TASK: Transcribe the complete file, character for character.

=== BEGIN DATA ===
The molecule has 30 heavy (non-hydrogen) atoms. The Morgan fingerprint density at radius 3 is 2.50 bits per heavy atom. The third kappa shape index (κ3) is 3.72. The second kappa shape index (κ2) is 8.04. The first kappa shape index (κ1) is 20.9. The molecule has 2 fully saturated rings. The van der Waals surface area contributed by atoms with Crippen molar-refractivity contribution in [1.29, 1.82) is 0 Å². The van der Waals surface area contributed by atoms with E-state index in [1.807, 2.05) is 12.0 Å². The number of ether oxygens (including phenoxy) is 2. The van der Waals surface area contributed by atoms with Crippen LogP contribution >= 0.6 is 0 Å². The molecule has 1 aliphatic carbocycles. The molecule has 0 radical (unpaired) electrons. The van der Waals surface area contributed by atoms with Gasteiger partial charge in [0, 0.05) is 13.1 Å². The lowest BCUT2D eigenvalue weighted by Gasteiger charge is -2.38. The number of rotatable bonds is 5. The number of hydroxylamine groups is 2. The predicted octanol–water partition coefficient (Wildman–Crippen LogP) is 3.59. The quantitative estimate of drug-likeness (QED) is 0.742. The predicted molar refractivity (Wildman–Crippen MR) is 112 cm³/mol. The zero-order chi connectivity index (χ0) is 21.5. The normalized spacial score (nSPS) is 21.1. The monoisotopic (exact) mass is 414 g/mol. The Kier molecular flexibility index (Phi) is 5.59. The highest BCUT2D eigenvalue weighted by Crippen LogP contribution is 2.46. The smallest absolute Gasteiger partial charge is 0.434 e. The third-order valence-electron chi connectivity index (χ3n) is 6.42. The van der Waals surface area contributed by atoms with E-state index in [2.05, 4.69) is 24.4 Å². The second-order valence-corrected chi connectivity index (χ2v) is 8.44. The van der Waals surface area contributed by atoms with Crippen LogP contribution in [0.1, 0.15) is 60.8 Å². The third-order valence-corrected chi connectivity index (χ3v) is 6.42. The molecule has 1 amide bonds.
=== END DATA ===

The molecule has 30 heavy (non-hydrogen) atoms. The Morgan fingerprint density at radius 3 is 2.50 bits per heavy atom. The third kappa shape index (κ3) is 3.72. The second kappa shape index (κ2) is 8.04. The first kappa shape index (κ1) is 20.9. The molecule has 2 fully saturated rings. The van der Waals surface area contributed by atoms with Crippen molar-refractivity contribution in [1.29, 1.82) is 0 Å². The van der Waals surface area contributed by atoms with E-state index in [1.807, 2.05) is 12.0 Å². The number of ether oxygens (including phenoxy) is 2. The van der Waals surface area contributed by atoms with Crippen LogP contribution >= 0.6 is 0 Å². The molecule has 1 aliphatic carbocycles. The molecule has 0 radical (unpaired) electrons. The van der Waals surface area contributed by atoms with Gasteiger partial charge in [0, 0.05) is 13.1 Å². The lowest BCUT2D eigenvalue weighted by Gasteiger charge is -2.38. The number of rotatable bonds is 5. The number of hydroxylamine groups is 2. The predicted octanol–water partition coefficient (Wildman–Crippen LogP) is 3.59. The quantitative estimate of drug-likeness (QED) is 0.742. The predicted molar refractivity (Wildman–Crippen MR) is 112 cm³/mol. The zero-order chi connectivity index (χ0) is 21.5. The normalized spacial score (nSPS) is 21.1. The monoisotopic (exact) mass is 414 g/mol. The Kier molecular flexibility index (Phi) is 5.59. The highest BCUT2D eigenvalue weighted by Crippen LogP contribution is 2.46. The smallest absolute Gasteiger partial charge is 0.434 e. The third-order valence-electron chi connectivity index (χ3n) is 6.42. The van der Waals surface area contributed by atoms with E-state index in [2.05, 4.69) is 24.4 Å². The second-order valence-corrected chi connectivity index (χ2v) is 8.44. The van der Waals surface area contributed by atoms with Crippen LogP contribution in [0.1, 0.15) is 60.8 Å². The third-order valence-corrected chi connectivity index (χ3v) is 6.42. The molecule has 1 amide bonds.